While ten times as many Iraqi's have been killed and wounded, the number of wounded U.S. soldiers is still huge. The official military count is at about 25,000, many with extremely severe injuries, but there have been over 32,000 who have been air medavacked out of Iraq. Many wounded are never even counted because they are treated in their units and then go on to civilian care facilities.
In addition the military admits that the number of mental health cases is already at least 65,000. All these numbers will only go up. The first Gulf War is still counting the wounded, with over 200,000 U.S. soldiers, nearly half the total force, suffering from some form of Gulf War syndrome. There is no doubt that for many years to come poor young people will be paying the price for this war for oil, and the ruler's politicians will be crying crocodile tears to exploit their pain.
The U.S. ruling-class strategy for its continued domination of Latin America is in disarray. This is not only the result of inept and shortsighted leaders (even though the U.S. rulers have plenty of them), but as a declining world power, they just don't have many alternatives. Bush's recent tour of five Latin American countries exposes this clearly.
His goal was to shore up U.S. imperialism's image and influence in the region, while undermining that of its imperialist rivals and of Hugo Chavez who are taking advantage of the U.S.'s precarious situation in Iraq to encroach on its backyard. In trying to stem this trend, U.S. bosses have a big problem: they're bankrupt both politically and economically. On both counts, they have little or nothing with which to bribe the Latin America elites or the region's 570 million impoverished workers.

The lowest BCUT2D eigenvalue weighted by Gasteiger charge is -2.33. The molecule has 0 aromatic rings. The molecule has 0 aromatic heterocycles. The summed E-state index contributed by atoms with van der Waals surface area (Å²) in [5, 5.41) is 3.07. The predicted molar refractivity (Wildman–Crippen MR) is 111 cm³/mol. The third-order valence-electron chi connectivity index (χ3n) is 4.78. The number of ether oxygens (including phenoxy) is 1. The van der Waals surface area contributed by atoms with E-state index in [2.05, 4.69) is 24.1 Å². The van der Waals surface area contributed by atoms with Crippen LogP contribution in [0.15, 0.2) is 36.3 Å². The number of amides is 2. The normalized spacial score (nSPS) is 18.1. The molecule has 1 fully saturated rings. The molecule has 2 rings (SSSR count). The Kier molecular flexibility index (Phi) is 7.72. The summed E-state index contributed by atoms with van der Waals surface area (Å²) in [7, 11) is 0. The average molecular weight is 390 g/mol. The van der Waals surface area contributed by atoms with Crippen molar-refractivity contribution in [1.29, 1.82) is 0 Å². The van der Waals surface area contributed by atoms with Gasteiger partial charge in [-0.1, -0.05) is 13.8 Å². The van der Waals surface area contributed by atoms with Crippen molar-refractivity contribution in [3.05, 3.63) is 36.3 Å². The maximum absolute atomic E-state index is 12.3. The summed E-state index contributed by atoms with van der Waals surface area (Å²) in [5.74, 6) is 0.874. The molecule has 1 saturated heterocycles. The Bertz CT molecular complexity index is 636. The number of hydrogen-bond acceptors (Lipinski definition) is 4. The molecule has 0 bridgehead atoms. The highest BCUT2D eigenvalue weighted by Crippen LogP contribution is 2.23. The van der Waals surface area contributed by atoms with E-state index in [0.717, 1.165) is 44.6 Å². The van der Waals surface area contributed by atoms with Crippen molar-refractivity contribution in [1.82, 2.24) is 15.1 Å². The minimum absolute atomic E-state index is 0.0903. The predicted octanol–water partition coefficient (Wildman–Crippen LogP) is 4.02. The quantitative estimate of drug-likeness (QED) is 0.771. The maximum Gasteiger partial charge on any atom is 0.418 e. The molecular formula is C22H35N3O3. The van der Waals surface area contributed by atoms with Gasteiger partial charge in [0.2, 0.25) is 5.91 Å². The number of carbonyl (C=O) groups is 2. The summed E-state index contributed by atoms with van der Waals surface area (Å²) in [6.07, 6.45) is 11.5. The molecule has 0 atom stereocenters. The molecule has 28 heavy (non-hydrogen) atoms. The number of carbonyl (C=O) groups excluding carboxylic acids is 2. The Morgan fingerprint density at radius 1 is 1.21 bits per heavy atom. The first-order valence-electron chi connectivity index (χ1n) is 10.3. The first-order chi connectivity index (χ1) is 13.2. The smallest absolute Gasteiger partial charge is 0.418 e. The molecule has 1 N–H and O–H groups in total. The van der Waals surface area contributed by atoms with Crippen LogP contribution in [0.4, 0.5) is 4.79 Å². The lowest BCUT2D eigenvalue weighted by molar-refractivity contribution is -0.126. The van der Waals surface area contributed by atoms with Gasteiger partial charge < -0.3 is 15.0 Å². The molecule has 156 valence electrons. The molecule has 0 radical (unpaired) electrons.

Brazil - Latin America's biggest, most populous country, with the ninth largest economy in the world - was the big prize. To split Mercosur (a four-country trade group) and counter Chavez' proposed integrationist Gaseoducto del Sur - a giant gas pipeline that will link Venezuela, Brazil and Argentina, costing some $20 billion - Bush proposed " a partnership with Brazil and other ethanol producers .designed to wean countries from Venezuela's cheap oil." (LA Times editorial, 3/8) But U.S. ethanol producers are protected with a 54-cent-a-gallon tariff against the cheaper Brazilian ethanol. Therefore, the same Times' editorial continued, "The 'OPEC for ethanol' that the president is expected to create won't actually open the U.S. market and as a result will accomplish little."